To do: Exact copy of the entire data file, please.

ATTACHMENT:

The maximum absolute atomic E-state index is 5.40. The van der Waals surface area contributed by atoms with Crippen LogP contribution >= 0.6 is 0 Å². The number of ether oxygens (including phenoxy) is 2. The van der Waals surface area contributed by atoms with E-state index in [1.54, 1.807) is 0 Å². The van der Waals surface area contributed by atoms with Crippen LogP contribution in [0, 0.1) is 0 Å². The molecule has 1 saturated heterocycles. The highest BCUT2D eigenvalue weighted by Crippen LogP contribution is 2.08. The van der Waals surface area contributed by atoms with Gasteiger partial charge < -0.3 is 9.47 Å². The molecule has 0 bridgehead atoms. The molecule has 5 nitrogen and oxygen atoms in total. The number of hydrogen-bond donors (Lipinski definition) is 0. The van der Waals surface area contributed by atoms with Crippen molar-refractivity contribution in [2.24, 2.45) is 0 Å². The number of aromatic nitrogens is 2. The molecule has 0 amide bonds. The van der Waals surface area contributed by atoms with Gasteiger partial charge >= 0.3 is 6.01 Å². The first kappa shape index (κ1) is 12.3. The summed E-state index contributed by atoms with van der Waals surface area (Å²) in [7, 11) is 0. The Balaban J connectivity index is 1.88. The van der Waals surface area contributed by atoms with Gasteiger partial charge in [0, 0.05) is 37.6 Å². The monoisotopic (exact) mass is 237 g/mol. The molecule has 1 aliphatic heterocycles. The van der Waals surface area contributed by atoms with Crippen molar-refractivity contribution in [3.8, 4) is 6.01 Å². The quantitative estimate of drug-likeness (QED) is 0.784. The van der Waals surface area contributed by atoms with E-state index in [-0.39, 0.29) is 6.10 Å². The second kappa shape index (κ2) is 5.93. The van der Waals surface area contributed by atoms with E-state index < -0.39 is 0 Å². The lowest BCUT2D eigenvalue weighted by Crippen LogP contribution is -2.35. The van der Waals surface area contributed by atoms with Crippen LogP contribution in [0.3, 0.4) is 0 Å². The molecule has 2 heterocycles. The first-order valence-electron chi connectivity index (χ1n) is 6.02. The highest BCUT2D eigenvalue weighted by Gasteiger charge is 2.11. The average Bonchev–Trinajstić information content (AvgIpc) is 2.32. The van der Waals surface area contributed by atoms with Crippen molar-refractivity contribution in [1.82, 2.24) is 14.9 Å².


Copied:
The maximum absolute atomic E-state index is 5.40. The van der Waals surface area contributed by atoms with Crippen LogP contribution >= 0.6 is 0 Å². The number of ether oxygens (including phenoxy) is 2. The van der Waals surface area contributed by atoms with E-state index in [1.54, 1.807) is 0 Å². The van der Waals surface area contributed by atoms with Crippen LogP contribution in [0, 0.1) is 0 Å². The molecule has 1 saturated heterocycles. The highest BCUT2D eigenvalue weighted by Crippen LogP contribution is 2.08. The van der Waals surface area contributed by atoms with Gasteiger partial charge < -0.3 is 9.47 Å². The molecule has 0 bridgehead atoms. The molecule has 5 nitrogen and oxygen atoms in total. The number of hydrogen-bond donors (Lipinski definition) is 0. The van der Waals surface area contributed by atoms with Crippen molar-refractivity contribution in [2.24, 2.45) is 0 Å². The number of aromatic nitrogens is 2. The molecule has 0 amide bonds. The van der Waals surface area contributed by atoms with Gasteiger partial charge >= 0.3 is 6.01 Å². The first kappa shape index (κ1) is 12.3. The summed E-state index contributed by atoms with van der Waals surface area (Å²) in [7, 11) is 0. The Balaban J connectivity index is 1.88. The van der Waals surface area contributed by atoms with Gasteiger partial charge in [0, 0.05) is 37.6 Å². The monoisotopic (exact) mass is 237 g/mol. The molecule has 1 aliphatic heterocycles. The van der Waals surface area contributed by atoms with Crippen molar-refractivity contribution in [3.8, 4) is 6.01 Å². The quantitative estimate of drug-likeness (QED) is 0.784. The van der Waals surface area contributed by atoms with E-state index in [-0.39, 0.29) is 6.10 Å². The second kappa shape index (κ2) is 5.93. The van der Waals surface area contributed by atoms with E-state index < -0.39 is 0 Å². The lowest BCUT2D eigenvalue weighted by Crippen LogP contribution is -2.35. The van der Waals surface area contributed by atoms with Crippen LogP contribution in [0.3, 0.4) is 0 Å². The molecule has 2 heterocycles. The first-order valence-electron chi connectivity index (χ1n) is 6.02. The highest BCUT2D eigenvalue weighted by Gasteiger charge is 2.11. The average Bonchev–Trinajstić information content (AvgIpc) is 2.32. The van der Waals surface area contributed by atoms with Crippen molar-refractivity contribution in [1.82, 2.24) is 14.9 Å².